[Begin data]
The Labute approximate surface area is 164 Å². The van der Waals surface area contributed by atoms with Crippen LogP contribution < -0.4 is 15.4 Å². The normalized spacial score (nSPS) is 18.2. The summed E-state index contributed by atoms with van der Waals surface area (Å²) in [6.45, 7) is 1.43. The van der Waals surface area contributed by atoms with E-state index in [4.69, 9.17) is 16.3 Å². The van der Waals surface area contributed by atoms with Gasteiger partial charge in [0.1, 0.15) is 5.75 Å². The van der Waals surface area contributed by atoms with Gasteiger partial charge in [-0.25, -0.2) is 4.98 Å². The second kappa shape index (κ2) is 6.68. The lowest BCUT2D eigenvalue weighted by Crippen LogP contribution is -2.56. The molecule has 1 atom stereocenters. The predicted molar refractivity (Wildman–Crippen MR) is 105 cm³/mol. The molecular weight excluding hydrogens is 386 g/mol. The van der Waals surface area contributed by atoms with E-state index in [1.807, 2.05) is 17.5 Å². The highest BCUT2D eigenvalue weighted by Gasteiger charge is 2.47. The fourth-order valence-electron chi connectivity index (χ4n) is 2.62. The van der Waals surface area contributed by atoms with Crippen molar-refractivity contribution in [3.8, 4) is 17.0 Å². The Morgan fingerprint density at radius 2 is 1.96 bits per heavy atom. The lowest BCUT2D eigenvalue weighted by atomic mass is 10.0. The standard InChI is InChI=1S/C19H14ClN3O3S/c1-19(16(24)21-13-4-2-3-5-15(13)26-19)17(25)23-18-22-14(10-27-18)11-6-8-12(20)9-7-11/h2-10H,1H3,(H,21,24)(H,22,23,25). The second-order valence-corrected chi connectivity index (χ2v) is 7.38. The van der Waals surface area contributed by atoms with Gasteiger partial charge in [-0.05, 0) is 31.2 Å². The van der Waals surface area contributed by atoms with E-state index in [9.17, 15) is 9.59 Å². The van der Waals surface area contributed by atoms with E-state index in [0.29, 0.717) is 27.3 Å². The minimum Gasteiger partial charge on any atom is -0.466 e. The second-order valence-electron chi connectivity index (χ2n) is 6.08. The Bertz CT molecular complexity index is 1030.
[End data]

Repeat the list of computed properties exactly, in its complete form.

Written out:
The Labute approximate surface area is 164 Å². The van der Waals surface area contributed by atoms with Crippen LogP contribution < -0.4 is 15.4 Å². The normalized spacial score (nSPS) is 18.2. The summed E-state index contributed by atoms with van der Waals surface area (Å²) in [6.45, 7) is 1.43. The van der Waals surface area contributed by atoms with E-state index in [4.69, 9.17) is 16.3 Å². The van der Waals surface area contributed by atoms with Gasteiger partial charge in [0.1, 0.15) is 5.75 Å². The van der Waals surface area contributed by atoms with Gasteiger partial charge in [-0.25, -0.2) is 4.98 Å². The second kappa shape index (κ2) is 6.68. The lowest BCUT2D eigenvalue weighted by Crippen LogP contribution is -2.56. The molecule has 1 atom stereocenters. The predicted molar refractivity (Wildman–Crippen MR) is 105 cm³/mol. The molecular weight excluding hydrogens is 386 g/mol. The van der Waals surface area contributed by atoms with E-state index in [1.807, 2.05) is 17.5 Å². The highest BCUT2D eigenvalue weighted by Gasteiger charge is 2.47. The fourth-order valence-electron chi connectivity index (χ4n) is 2.62. The van der Waals surface area contributed by atoms with Crippen molar-refractivity contribution in [3.8, 4) is 17.0 Å². The Morgan fingerprint density at radius 2 is 1.96 bits per heavy atom. The lowest BCUT2D eigenvalue weighted by atomic mass is 10.0. The standard InChI is InChI=1S/C19H14ClN3O3S/c1-19(16(24)21-13-4-2-3-5-15(13)26-19)17(25)23-18-22-14(10-27-18)11-6-8-12(20)9-7-11/h2-10H,1H3,(H,21,24)(H,22,23,25). The second-order valence-corrected chi connectivity index (χ2v) is 7.38. The van der Waals surface area contributed by atoms with Gasteiger partial charge in [-0.05, 0) is 31.2 Å². The van der Waals surface area contributed by atoms with E-state index in [9.17, 15) is 9.59 Å². The van der Waals surface area contributed by atoms with E-state index in [0.29, 0.717) is 27.3 Å². The minimum Gasteiger partial charge on any atom is -0.466 e. The second-order valence-electron chi connectivity index (χ2n) is 6.08. The Bertz CT molecular complexity index is 1030.